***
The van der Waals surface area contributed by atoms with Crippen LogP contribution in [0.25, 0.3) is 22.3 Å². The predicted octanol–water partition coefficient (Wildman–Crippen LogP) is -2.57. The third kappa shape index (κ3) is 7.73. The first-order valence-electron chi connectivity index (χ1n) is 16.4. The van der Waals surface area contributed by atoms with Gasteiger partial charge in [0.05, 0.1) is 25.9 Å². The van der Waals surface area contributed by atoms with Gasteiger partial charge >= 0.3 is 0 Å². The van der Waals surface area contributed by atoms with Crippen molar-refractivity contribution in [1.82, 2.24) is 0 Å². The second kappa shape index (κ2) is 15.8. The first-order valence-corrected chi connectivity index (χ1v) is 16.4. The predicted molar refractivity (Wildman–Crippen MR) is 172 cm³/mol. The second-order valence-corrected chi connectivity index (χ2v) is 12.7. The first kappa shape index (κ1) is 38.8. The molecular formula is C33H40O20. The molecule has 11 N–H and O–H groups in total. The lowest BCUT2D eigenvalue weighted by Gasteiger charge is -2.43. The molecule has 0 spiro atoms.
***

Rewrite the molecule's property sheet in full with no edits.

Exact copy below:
The van der Waals surface area contributed by atoms with Crippen LogP contribution in [0.25, 0.3) is 22.3 Å². The predicted octanol–water partition coefficient (Wildman–Crippen LogP) is -2.57. The third kappa shape index (κ3) is 7.73. The first-order valence-electron chi connectivity index (χ1n) is 16.4. The van der Waals surface area contributed by atoms with Gasteiger partial charge in [0.05, 0.1) is 25.9 Å². The van der Waals surface area contributed by atoms with Gasteiger partial charge >= 0.3 is 0 Å². The van der Waals surface area contributed by atoms with Crippen molar-refractivity contribution in [1.82, 2.24) is 0 Å². The second kappa shape index (κ2) is 15.8. The first-order valence-corrected chi connectivity index (χ1v) is 16.4. The predicted molar refractivity (Wildman–Crippen MR) is 172 cm³/mol. The second-order valence-corrected chi connectivity index (χ2v) is 12.7. The first kappa shape index (κ1) is 38.8. The molecular formula is C33H40O20. The molecule has 11 N–H and O–H groups in total. The lowest BCUT2D eigenvalue weighted by Gasteiger charge is -2.43. The molecule has 0 spiro atoms.